Russia's Online-Comment Propaganda Army

It's like writing copy about hair dryers, one comment-shop explains, "The only difference is that this hair dryer is a political one."
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Members of an Internet support community called Medvedev's Girls attend a meeting with former Russian President Dmitry Medvedev in the Kremlin on November 9, 2011. (Reuters)

Whenever I write about homophobia in Russia, several readers invariably leave comments defending the country's approach to gay rights:

"Why is everybody here talking about homophobia? We don't have phobia (an irrational and unjustified fear) to homos in Russia. It is just a natural disgust to perversion and desire to protect our children against it," one wrote.

Oh, I see. You don't fear gay people, you just think they're gross. Guess it's time to run a big ol' retraction. 

Elsewhere, like when my articles about opposition figures are translated and posted on Russian news sites, the comments get downright personal and anti-Semitic.

I don't get too worked up—Internet haters gonna hate, as we all know—but given the outlandishness of their responses (even their fellow angry commenters often try to take them down a notch), it leaves me wondering, "Who are these people?"

Now, it seems, we have an answer to where some of this acrimony originates. It's of course impossible to tell whose vitriol is genuine and whose is being bankrolled, but at least some anti-Western comments appear to come from staffers the Russian government pays to sit in a room, surf the Internet, and leave sometimes hundreds of postings a day that criticize the country's opposition and promote Kremlin-backed policymakers.

Russian news site the St. Petersburg Times describes the story of one woman, Natalya Lvova, who said she attended a job interview in August at a “posh cottage with glass walls” in a village near St. Petersburg: 

“To my question about a technical task—what exactly should be written in the comments—a young guy, a coordinator, told me, briefly and clearly, that they were having busy days at the moment and that yesterday they all wrote in support of [Moscow acting mayor Sergei] Sobyanin, while ‘today we shit on Navalny,’” she wrote on her VKontakte [ed: a Russian social network] page.

According to Lvova, each commenter was to write no less than 100 comments a day, while people in the other room were to write four postings a day, which then went to the other employees whose job was to post them on social networks as widely as possible.

Employees at the company, located at 131 Lakhtinsky Prospekt, were paid 1,180 rubles ($36.50) for a full 8-hour day and received a free lunch, Lvova wrote.

A Russian journalist who visited one such comment-mill, the St. Petersburg Internet Research Agency, met with a coordinator who said the job was not unlike writing copy for a hair dryer: "The only difference is that this hair dryer is a political one."

The coordinator then provided an example of such postings, including several about Alexei Navalny, Russia's main opposition leader. “Navalny is the Hitler of Our Time," one said.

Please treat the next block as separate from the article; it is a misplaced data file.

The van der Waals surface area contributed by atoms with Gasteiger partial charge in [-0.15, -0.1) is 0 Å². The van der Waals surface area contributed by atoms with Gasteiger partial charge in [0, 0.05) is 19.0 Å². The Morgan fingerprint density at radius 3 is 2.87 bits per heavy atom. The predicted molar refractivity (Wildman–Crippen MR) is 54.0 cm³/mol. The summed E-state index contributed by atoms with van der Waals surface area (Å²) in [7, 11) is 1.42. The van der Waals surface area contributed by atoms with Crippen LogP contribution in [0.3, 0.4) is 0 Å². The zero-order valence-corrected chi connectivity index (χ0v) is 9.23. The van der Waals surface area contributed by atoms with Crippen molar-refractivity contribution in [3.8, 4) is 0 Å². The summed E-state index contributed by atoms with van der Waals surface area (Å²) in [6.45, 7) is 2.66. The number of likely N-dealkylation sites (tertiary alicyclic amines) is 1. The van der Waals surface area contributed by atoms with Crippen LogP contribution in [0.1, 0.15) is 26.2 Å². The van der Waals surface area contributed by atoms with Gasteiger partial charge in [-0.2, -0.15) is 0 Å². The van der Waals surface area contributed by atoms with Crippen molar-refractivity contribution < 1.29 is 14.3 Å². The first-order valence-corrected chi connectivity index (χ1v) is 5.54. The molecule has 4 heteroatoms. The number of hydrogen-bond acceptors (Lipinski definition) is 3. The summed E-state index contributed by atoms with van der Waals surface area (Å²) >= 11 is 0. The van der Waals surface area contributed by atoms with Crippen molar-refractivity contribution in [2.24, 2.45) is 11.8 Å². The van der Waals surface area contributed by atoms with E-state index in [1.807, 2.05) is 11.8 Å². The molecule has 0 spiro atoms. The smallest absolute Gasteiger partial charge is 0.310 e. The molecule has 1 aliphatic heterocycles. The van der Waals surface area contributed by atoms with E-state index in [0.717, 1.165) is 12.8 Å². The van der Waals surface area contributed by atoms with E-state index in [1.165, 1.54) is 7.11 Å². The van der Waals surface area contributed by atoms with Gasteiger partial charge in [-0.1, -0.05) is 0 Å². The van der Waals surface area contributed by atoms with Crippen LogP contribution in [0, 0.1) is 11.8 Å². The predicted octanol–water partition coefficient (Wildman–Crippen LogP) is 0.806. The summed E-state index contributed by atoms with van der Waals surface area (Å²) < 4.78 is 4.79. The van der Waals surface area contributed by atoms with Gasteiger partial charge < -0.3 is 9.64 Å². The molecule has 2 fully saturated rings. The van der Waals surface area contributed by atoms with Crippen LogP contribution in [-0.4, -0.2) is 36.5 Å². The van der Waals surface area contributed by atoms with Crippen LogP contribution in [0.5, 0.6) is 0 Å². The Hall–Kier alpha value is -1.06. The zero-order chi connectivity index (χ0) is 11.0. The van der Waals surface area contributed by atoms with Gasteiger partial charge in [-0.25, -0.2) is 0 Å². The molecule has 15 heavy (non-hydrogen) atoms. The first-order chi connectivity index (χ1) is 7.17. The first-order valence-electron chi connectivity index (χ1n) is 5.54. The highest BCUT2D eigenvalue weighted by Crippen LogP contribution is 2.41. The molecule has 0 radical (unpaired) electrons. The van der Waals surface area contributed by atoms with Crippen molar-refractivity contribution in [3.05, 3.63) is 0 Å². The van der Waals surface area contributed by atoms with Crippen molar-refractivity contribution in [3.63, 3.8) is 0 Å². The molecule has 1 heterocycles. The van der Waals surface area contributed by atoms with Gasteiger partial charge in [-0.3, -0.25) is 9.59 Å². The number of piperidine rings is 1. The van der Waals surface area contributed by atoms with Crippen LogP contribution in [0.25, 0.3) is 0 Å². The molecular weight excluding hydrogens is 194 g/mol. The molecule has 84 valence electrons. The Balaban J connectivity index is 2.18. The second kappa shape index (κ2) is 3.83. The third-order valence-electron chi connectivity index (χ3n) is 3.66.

Others targeted the U.S.: 

“Friends, wake up! America is not our friend, but really the worst enemy!” one blogger wrote. “Behind America’s smile and handshake, there is only its task of genocide and the complete destruction of our country.”

Paid, pro-government commenters aren't a new phenomenon in Russia, and similar practices are widespread in countless countries. In their Freedom on the Net report released last week, the NGO Freedom House said the strategy has been on the rise over the past two years, and is now rampant in 22 of the 60 countries the group examined. China, Bahrain, and Russia are at the forefront of this practice, Freedom House wrote.

But some Russian opposition journalists point out that this trolling creates a chilling effect on the few independent media outlets that remain in the country. Finding themselves drowned out by paid propagandists, as opposition activist Vladimir Volokhonsky told the St. Petersburg Times, everyday readers stop responding to news articles entirely:

“The effect created by such Internet trolls is not very big, but they manage to make certain forums meaningless because people stop commenting on the articles when these trolls sit there and constantly create an aggressive, hostile atmosphere toward those whom they don’t like. These include commentary systems on the web sites of every major media outlet in the city that the trolls began to occupy a long time ago and react to certain news with torrents of mud and abuse. This makes it meaningless for a reasonable person to comment on anything there.”

Judging from recent events, though, open, vigorous, and untainted online discussion is something Russia badly needs.

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Olga Khazan is a staff writer at The Atlantic, where she covers health.

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